NBC’s Blimp Shot during the Preakness
NBC warmed up for next month’s two-day Breeders’ Cup extravaganza with a big swing and a miss while broadcasting the 145th Preakness Stakes Saturday. Compared to FS1’s daily Belmont and Saratoga race coverage, NBC flunked the test.
How do you cover a horse race from several thousand feet above the ground? Once favorite Authentic took the early lead in the Preakness, director Kaare Numme went to his blimp shot, and for the next half of the race the horses looked like dots on a map. Finally, as the filly Swiss Skydiver made a surprising move to the lead approaching the far turn, NBC switched back to a standard shot of the field that actually looked like horses running.
This is the problem with giving more cameras and equipment to producers and directors doing a big event: They think they have to use them. Numme, who has won several Sports Emmy Awards should know better. He could take a lesson from the great CBS Sports director Bob Fishman, who once covered a stakes race at Belmont with just one camera following the leaders all the way around the track.
The NBC problems didn’t end there. The network’s usually reliable race caller Larry Collmus, blew the finish. All the way down the stretch he called it tight between Swiss Skydiver and Authentic, but as they hit the wire, with Swiss Skydiver clearly in front (she won by a neck), Collmus bailed out, refusing to call a winner, saying, “It’s a photo finish.”
Of course it was, but it was also clear on TV and also to Pimlico’s in-house race caller, Dave Rodman, that the filly won. As they hit the finish line, Rodman’s call for the fans watching from betting sites, declared, “It’s Swiss Skydiver and (jockey) Robbie Albarado. They’ve done it!” It should also be noted that the Pimlico in-house camera coverage kept the picture on the leaders all the way around.
After watching Fox’s superior horse racing coverage from Saratoga and Belmont all summer, featuring Greg Wolff, Laffit Pincay III, Gary Stevens, Tom Amos, Acacia Courtney and Maggie Wolfendale, it’s hard to watch a big race with such sloppy coverage. NBC actually did a much better job last month presenting the Kentucky Derby. Hopefully they will scrap the blimp shot at the Breeders’ Cup and stick to their knitting.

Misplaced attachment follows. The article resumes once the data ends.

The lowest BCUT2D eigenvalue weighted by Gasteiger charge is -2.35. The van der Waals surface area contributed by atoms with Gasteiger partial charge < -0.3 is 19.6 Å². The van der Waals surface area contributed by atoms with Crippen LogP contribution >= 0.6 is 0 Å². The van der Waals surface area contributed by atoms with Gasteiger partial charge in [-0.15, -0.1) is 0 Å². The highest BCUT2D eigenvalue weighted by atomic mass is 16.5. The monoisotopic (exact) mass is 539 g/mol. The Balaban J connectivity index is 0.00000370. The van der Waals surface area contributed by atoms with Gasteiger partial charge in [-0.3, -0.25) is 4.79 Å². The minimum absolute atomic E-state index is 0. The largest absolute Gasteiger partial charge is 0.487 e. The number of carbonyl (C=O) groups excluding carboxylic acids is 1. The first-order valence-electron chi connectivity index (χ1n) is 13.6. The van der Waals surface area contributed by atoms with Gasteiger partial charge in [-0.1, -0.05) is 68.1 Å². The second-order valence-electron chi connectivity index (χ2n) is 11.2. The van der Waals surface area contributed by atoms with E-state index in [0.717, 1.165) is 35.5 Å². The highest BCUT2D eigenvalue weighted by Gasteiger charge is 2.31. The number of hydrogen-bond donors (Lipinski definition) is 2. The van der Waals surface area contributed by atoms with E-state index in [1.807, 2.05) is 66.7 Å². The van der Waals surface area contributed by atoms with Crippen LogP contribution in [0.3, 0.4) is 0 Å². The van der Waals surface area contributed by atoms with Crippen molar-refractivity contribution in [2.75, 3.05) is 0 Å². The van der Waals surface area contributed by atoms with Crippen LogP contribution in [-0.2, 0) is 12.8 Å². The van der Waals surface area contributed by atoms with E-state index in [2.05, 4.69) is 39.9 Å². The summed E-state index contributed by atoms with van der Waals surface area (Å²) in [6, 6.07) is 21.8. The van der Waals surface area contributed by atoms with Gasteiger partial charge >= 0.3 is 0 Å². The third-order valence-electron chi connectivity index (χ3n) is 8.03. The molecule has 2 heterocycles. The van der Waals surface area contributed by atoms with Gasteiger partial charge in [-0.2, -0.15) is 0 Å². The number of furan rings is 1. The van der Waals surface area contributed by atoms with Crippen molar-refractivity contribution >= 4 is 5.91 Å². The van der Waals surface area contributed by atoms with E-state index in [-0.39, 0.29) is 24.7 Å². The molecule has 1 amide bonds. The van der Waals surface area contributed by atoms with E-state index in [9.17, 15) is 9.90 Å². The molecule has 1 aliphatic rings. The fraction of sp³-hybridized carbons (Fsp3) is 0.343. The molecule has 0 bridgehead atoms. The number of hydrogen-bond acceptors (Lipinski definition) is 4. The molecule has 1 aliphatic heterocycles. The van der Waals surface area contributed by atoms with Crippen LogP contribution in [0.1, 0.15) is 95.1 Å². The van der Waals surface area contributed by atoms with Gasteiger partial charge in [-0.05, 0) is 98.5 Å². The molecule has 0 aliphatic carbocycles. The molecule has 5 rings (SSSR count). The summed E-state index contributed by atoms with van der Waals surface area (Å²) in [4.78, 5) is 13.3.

The reinstatement of college football
On September 16th, USA Today’s columnist Christine Brennan wrote that the Big Ten’s decision to play a college football schedule was “the darkest day in Big Ten sports history—the day it caved. It choked. It got scared. It became the SEC.”
Brennan had laid out the case that the Big Ten had stood for “academic achievements and Great Lakes values.” She would know. She grew up in Big Ten Country. She went to Northwestern for undergrad and graduate degrees. She was proud of the Big Ten presidents when in August they said it was too dangerous to send college-aged kids out to play against a virus that can’t be stopped.
But when the SEC and other conferences began to play, the Big Ten started getting pressure from players’ families and also President Trump to play, and reversed their decision. Trump said he talked them into it but several Big Ten officials said he had nothing to do with it. What they didn’t say was that money had everything to do with it.
USA Today boldly labeled Brennan’s column as OPINION. She intimated that the President, “desperate to win votes in Wisconsin, Michigan, Ohio and Pennsylvania told the conference to play football …and they ended up giving Trump exactly what he wanted.”
Not everyone agreed. One tweet slammed her, calling her piece “liberal propaganda.”
There was nothing insensible about what Christine Brennan wrote. The Big Ten sold out as did every other conference by taking TV money. Covid cases continue to grow. Many college teams have been infected, not to mention the NFL, which takes greater precautions. It’s one thing for professionals to take a chance on playing since they’re getting paid. It’s another thing for unpaid college kids to risk these chances, not to mention the possibility of bringing Covid into their homes where parents and grandparents are at risk.
The Big Ten, the Pac 12 and other conferences have changed their minds about playing because of all the money that would be left on the table if they didn’t.
Several decades ago Roone Arledge once said, “It won’t be television that ruins college football. It will be television money.”